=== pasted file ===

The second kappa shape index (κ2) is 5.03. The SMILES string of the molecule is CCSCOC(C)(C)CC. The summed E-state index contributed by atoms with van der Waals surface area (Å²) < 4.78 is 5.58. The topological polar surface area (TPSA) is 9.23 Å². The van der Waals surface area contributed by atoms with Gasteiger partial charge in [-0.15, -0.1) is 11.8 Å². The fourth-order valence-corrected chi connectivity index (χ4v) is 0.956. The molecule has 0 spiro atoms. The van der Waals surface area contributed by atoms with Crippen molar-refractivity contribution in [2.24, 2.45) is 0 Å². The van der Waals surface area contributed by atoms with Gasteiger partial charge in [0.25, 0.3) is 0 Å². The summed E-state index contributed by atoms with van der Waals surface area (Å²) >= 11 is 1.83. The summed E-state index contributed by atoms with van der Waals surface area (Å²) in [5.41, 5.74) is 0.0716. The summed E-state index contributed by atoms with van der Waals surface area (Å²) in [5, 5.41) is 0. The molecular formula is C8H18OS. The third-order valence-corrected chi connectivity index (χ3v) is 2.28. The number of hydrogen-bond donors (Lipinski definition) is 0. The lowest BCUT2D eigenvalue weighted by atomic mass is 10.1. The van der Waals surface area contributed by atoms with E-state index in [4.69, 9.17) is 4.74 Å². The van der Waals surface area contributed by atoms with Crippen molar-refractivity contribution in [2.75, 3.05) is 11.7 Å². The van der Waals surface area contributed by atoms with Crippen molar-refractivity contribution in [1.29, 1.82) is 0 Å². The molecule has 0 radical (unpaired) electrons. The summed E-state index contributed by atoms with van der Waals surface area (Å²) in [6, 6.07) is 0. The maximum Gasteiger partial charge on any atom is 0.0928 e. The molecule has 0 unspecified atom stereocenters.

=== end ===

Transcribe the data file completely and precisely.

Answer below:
The second kappa shape index (κ2) is 5.03. The SMILES string of the molecule is CCSCOC(C)(C)CC. The summed E-state index contributed by atoms with van der Waals surface area (Å²) < 4.78 is 5.58. The topological polar surface area (TPSA) is 9.23 Å². The van der Waals surface area contributed by atoms with Gasteiger partial charge in [-0.15, -0.1) is 11.8 Å². The fourth-order valence-corrected chi connectivity index (χ4v) is 0.956. The molecule has 0 spiro atoms. The van der Waals surface area contributed by atoms with Crippen molar-refractivity contribution in [2.24, 2.45) is 0 Å². The van der Waals surface area contributed by atoms with Gasteiger partial charge in [0.25, 0.3) is 0 Å². The summed E-state index contributed by atoms with van der Waals surface area (Å²) >= 11 is 1.83. The summed E-state index contributed by atoms with van der Waals surface area (Å²) in [5.41, 5.74) is 0.0716. The summed E-state index contributed by atoms with van der Waals surface area (Å²) in [5, 5.41) is 0. The molecular formula is C8H18OS. The third-order valence-corrected chi connectivity index (χ3v) is 2.28. The number of hydrogen-bond donors (Lipinski definition) is 0. The lowest BCUT2D eigenvalue weighted by atomic mass is 10.1. The van der Waals surface area contributed by atoms with E-state index in [4.69, 9.17) is 4.74 Å². The van der Waals surface area contributed by atoms with Crippen molar-refractivity contribution in [2.75, 3.05) is 11.7 Å². The van der Waals surface area contributed by atoms with Crippen molar-refractivity contribution in [1.29, 1.82) is 0 Å². The molecule has 0 radical (unpaired) electrons. The summed E-state index contributed by atoms with van der Waals surface area (Å²) in [6, 6.07) is 0. The maximum Gasteiger partial charge on any atom is 0.0928 e. The molecule has 0 unspecified atom stereocenters.